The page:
3 new features of Detroit Future Schools for the 2013-2014 school year

Detroit Future Schools is going into its third year of programming and we could not be more excited! We have learned so much from the past two years of integrating digital media arts into Detroit schools and providing year-long teacher professional development in more than 24 schools across the city.

Two things have become clear to us:

1) It is possible to transform classrooms into learning communities that advance our full human potential.
2) The inputs required to make this transformation happen are relatively simple.

DFS has honed a set of instructional practices that when applied consistently have proven to create the conditions in which humanizing education can thrive. We measure humanizing education by the presence or absence of 11 Essential Human Skills within a classroom, such as critical consciousness, metacognition, and curiosity. We look for these skills in teachers as well as students.

As classrooms are the cells in the body of our school system, we believe that transformation in education at this level has the potential to transform entire schools, and ultimately, the education system as a whole.

As we enter the 2013-2014 school year, we have re-structured our program to have greater impact in a smaller number of schools. We are excited to announce the following new features of Detroit Future Schools:

Anchor Schools

In two years, DFS has been welcomed into 24 schools across the Metro-Detroit area. This year, we made the decision to only work in four schools: The James and Grace Lee Boggs School, Hamtramck High School, Tri-County Educational Center, and Henry Ford Academy: School for Creative Studies.

This decision was made in part because the two-year, non-renewable federal grant under which we launched Detroit Future Schools ended in 2012. While we were successful in securing contracts to continue DFS in six schools, we decided to work only in the four schools where we see potential for long-term partnership. Administrators at all four of these schools deeply understand and appreciate the vision of DFS and will work with us to generate the funds necessary to sustain the program in their schools moving forward.

We look forward to being able to have a more concentrated impact in a smaller number of schools. At the same time, we plan to create more local and national spaces through which to share the lessons emerging from the in-school program. Ultimately, we believe this scaling-down-to-go-deep approach will strengthen the root system of DFS for the long-term.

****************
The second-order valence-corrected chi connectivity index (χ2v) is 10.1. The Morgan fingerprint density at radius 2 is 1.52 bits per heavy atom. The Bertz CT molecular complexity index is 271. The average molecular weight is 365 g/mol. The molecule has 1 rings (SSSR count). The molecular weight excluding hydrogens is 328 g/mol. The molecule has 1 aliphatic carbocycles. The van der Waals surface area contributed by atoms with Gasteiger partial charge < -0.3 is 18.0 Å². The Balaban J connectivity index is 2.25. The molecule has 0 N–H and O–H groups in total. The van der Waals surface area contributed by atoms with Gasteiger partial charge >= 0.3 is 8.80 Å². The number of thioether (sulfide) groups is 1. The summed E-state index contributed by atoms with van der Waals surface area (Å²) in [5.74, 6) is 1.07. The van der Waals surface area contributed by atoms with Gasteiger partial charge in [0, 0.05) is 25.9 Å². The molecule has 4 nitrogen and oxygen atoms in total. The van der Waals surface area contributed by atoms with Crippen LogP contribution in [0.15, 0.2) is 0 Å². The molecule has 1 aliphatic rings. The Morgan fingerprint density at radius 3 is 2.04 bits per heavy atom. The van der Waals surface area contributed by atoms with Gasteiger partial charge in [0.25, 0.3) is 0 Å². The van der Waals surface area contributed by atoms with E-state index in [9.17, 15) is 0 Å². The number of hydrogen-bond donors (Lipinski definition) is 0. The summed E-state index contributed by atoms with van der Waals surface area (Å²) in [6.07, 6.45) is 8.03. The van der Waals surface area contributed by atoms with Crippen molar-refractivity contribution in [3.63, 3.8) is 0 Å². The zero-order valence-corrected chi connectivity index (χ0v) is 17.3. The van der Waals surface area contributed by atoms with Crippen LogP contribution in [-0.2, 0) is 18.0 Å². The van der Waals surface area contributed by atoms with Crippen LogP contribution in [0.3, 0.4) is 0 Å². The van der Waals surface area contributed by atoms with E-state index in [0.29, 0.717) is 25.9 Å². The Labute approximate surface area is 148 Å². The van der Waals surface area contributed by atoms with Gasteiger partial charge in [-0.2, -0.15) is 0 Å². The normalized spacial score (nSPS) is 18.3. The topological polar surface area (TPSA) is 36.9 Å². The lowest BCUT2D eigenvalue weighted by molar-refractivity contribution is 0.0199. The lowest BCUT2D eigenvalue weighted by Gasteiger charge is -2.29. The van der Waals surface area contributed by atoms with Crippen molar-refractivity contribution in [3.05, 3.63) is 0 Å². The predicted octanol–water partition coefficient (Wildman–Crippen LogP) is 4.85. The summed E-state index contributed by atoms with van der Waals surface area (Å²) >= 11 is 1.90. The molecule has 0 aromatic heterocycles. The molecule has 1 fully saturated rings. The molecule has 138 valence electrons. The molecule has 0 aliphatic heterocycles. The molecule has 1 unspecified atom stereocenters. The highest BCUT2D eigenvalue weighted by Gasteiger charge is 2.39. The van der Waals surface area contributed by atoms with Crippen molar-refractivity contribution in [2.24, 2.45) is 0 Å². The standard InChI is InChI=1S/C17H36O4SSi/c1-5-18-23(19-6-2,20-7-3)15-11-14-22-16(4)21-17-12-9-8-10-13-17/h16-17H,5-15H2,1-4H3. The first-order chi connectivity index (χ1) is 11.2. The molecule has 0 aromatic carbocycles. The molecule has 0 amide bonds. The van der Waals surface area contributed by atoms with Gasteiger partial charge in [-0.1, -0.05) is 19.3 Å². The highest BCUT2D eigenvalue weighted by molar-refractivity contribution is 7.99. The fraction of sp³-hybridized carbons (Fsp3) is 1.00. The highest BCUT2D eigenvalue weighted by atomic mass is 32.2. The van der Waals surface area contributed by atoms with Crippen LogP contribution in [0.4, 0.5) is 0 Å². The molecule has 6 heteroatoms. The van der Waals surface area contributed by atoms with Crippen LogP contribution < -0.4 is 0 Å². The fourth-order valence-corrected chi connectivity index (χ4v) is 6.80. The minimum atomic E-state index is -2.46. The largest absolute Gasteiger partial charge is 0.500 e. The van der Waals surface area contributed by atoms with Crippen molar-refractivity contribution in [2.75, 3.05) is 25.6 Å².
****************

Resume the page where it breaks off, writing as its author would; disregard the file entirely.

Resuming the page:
Zine and Toolkit

We are committed to an "open source" approach to humanizing education that will allow the maximum number of people to benefit from the practices and ideas that emerge from our anchor schools. Towards this goal, Detroit Future Schools produced a zine that any teacher, youth or artist in schools can use to integrate the spirit and practices of DFS in their own learning space. The zine includes the DFS Vision Statement and theoretical framework, instructional videos, evaluation templates, and lesson plans.

To accompany this zine we created a toolkit of classroom signage that is essential to the implementation of DFS practices. This toolkit includes: an 11 Essential Skills Poster, a Media Project Workflow Poster, Detailed DFS Timeline for the Year. 11 Essential Skills cards, Debate Signs and Rules, Bloom’s Taxonomy, and a Day One DFS Handout.
DFS is putting together a toolkit which will include an 11 Essential Skills poster, manipulatives, the DFS zine, and debate signs and rules.  Our aim is to “open source” our work by June 2014 so that any teacher anywhere can integrate DFS into their practice

RIDA Institute

For the 2013-2014 school year we will provide more opportunities for educators outside of our Anchor Schools to receive professional development training in DFS core practices.

In February of 2014, DFS will invite educators from across Detroit and the country to participate in the "RIDA Institute" – an intensive three day crash-course in reimagining what is possible within schools. The question “what is the purpose of education?” will frame the institute, as participants explore the educational theories of Paolo Friere, Duncan Andrade, James and Grace Lee Boggs and others.

Moving from theory to practice, RIDA Institute participants will think critically about the specific social and historical contexts in which they work in order to create their own purpose of education statement. From there, they will use the DFS RIDA framework to create visions for their classrooms and the kind of students they will produce. We will share instructional practices for integrating the 11 Essential Skills into classroom content, as well as daily practices for making lesson-planning more efficient and effective.

Participants will have the opportunity to design and refine lesson plans over the course of 3 days, returning to their purpose of education statement to evaluate what instructional practices best allow them to fulfill that purpose. The RIDA Institute will take place in February 2014.

Because space is limited, participants in the institute will be selected through an application process. Enrollment fees will be determined on a sliding scale for individuals and institutions. Contact ammerah@alliedmedia.org for more information.

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